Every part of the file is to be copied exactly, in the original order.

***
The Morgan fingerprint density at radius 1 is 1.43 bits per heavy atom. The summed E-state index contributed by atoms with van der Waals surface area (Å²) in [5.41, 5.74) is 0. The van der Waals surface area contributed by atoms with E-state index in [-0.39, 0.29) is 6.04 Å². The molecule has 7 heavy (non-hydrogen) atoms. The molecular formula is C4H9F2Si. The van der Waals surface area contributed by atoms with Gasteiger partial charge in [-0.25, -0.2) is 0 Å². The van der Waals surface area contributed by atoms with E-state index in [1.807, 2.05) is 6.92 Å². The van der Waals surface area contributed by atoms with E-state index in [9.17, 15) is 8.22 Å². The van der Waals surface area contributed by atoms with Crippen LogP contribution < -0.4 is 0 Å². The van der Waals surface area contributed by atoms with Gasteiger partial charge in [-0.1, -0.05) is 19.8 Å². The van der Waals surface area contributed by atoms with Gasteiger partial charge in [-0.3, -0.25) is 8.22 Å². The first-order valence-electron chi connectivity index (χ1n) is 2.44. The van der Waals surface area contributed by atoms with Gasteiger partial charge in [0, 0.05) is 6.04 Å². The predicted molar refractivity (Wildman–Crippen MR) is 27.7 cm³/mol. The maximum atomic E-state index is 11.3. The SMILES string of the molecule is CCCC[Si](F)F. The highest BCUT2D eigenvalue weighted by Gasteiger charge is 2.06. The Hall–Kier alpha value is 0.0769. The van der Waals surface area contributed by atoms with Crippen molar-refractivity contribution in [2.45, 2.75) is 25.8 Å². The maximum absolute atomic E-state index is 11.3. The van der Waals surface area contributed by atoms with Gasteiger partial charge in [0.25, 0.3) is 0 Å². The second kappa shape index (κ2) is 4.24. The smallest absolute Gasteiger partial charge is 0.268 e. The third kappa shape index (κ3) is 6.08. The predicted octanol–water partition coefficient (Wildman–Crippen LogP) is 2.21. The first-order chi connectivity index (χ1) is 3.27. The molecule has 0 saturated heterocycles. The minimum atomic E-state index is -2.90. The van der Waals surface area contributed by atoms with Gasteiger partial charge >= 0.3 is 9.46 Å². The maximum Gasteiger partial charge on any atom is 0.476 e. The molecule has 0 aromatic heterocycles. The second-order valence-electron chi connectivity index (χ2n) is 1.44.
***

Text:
The Morgan fingerprint density at radius 1 is 1.43 bits per heavy atom. The summed E-state index contributed by atoms with van der Waals surface area (Å²) in [5.41, 5.74) is 0. The van der Waals surface area contributed by atoms with E-state index in [-0.39, 0.29) is 6.04 Å². The molecule has 7 heavy (non-hydrogen) atoms. The molecular formula is C4H9F2Si. The van der Waals surface area contributed by atoms with Gasteiger partial charge in [-0.25, -0.2) is 0 Å². The van der Waals surface area contributed by atoms with E-state index in [1.807, 2.05) is 6.92 Å². The van der Waals surface area contributed by atoms with E-state index in [9.17, 15) is 8.22 Å². The van der Waals surface area contributed by atoms with Crippen LogP contribution < -0.4 is 0 Å². The van der Waals surface area contributed by atoms with Gasteiger partial charge in [-0.1, -0.05) is 19.8 Å². The van der Waals surface area contributed by atoms with Gasteiger partial charge in [-0.3, -0.25) is 8.22 Å². The first-order valence-electron chi connectivity index (χ1n) is 2.44. The van der Waals surface area contributed by atoms with Gasteiger partial charge in [0, 0.05) is 6.04 Å². The predicted molar refractivity (Wildman–Crippen MR) is 27.7 cm³/mol. The maximum atomic E-state index is 11.3. The SMILES string of the molecule is CCCC[Si](F)F. The highest BCUT2D eigenvalue weighted by Gasteiger charge is 2.06. The Hall–Kier alpha value is 0.0769. The van der Waals surface area contributed by atoms with Crippen molar-refractivity contribution in [2.45, 2.75) is 25.8 Å². The maximum absolute atomic E-state index is 11.3. The van der Waals surface area contributed by atoms with Gasteiger partial charge in [0.25, 0.3) is 0 Å². The second kappa shape index (κ2) is 4.24. The smallest absolute Gasteiger partial charge is 0.268 e. The third kappa shape index (κ3) is 6.08. The predicted octanol–water partition coefficient (Wildman–Crippen LogP) is 2.21. The first-order chi connectivity index (χ1) is 3.27. The molecule has 0 saturated heterocycles. The minimum atomic E-state index is -2.90. The van der Waals surface area contributed by atoms with Gasteiger partial charge >= 0.3 is 9.46 Å². The maximum Gasteiger partial charge on any atom is 0.476 e. The molecule has 0 aromatic heterocycles. The second-order valence-electron chi connectivity index (χ2n) is 1.44.